Real user experiences can tell us much more about our website's performance than a single test in time. If you’re not tracking real user data, then you’re missing out on a wealth of information.
In this article we will look at the Chrome User Experience Report (CrUX) - what it is, how to access it, and how to interpret the data. We will see how this free dataset can give you the insights you need to make better decisions while not costing a penny.
Synthetic vs real user monitoring Jump to heading
There are two popular ways to measure website performance:
- Use a lab/synthetic testing tool to give you a point in time benchmark
- Collect data from real users that visit your site every day, known as real user monitoring (RUM)
Lab testing is used for debugging and initial testing of optimizations. It is also used as a continuous-integration (CI) testing tool.
Quote from “Fix web performance for the long term”
Lab, or synthetic, testing has a place. However, it does not tell us how a real user experiences our website.
To better understand real-world experiences, we need to look at real user data. In the real world, many variables can change how your website performs. These include the device, browser, internet connection, and location. Sometimes we make changes that we think will improve speed, but those changes will not be reflected in real user data because of the variability beyond our control.
Additionally, RUM data is the basis for the impact of performance on your Google search and ad rankings. Don’t let real user metrics be a blind spot.
What is CRUX? Jump to heading
The Chrome User Experience Report (also known as the Chrome UX Report, or CrUX for short) is a dataset that reflects how real-world Chrome users experience popular websites. Chrome collects the data from users that opt in to share data and sends it to central stores for aggregation.
CrUX records a broad set of metrics important to measuring how a user experiences your site. If you don't know which ones to focus on, we recommend starting with the 3 Core Web Vitals. Learn more about each of the metrics in our article, Key web performance metrics in 2022.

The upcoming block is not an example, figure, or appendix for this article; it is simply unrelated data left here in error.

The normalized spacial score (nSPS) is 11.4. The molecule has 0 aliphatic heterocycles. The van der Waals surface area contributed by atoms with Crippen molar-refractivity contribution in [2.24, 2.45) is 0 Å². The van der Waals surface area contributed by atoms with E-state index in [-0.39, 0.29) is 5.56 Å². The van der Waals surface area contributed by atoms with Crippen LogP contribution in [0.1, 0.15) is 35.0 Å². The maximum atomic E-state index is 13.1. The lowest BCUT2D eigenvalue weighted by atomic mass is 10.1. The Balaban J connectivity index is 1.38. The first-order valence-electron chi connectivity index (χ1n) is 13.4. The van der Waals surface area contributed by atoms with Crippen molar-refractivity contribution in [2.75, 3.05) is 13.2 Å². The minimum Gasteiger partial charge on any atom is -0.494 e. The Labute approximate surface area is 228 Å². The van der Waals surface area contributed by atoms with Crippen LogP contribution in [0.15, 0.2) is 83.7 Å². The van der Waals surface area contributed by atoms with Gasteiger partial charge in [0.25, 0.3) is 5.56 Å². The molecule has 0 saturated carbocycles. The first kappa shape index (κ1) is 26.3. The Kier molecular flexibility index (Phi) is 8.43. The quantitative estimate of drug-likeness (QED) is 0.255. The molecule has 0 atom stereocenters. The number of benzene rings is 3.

Chrome data is also the basis of your Core Web Vitals performance data that is used in Google rankings.
How to access CrUX data Jump to heading
The CrUX documentation lists the different ways to access the data through tools provided by Google. Some are more simple than others and it’s worth reading about the differences. Sometimes the results differ across views, and you'll want to know why.
Page Speed Insights and WebPageTest will include it at the top of your results, if you have enough data.
A handy feature of WebPageTest is that it shows how the performance of the current run (black triangles) compares to the median CrUX performance (colored triangles). Learn how to use WebPageTest
The Google Search Console can also show you how many of your URLs currently have good, needs improvement, or poor Core Web Vital performance. Find it under the “Experience” section in the left-hand menu:
My favorite tool to view CrUX data is the Treo Site Speed tool. It has a very low barrier to access the data, and provides most of the information you need. Enter your domain (e.g., shopify.com), and if there is enough data the graphs will display on the next screen.
How to use the data Jump to heading
The Chrome User Experience Report provides 2 main types of data:
- Your traffic’s 75th percentile for each metric
- Your traffic’s distribution between good, needs improvement, and poor experiences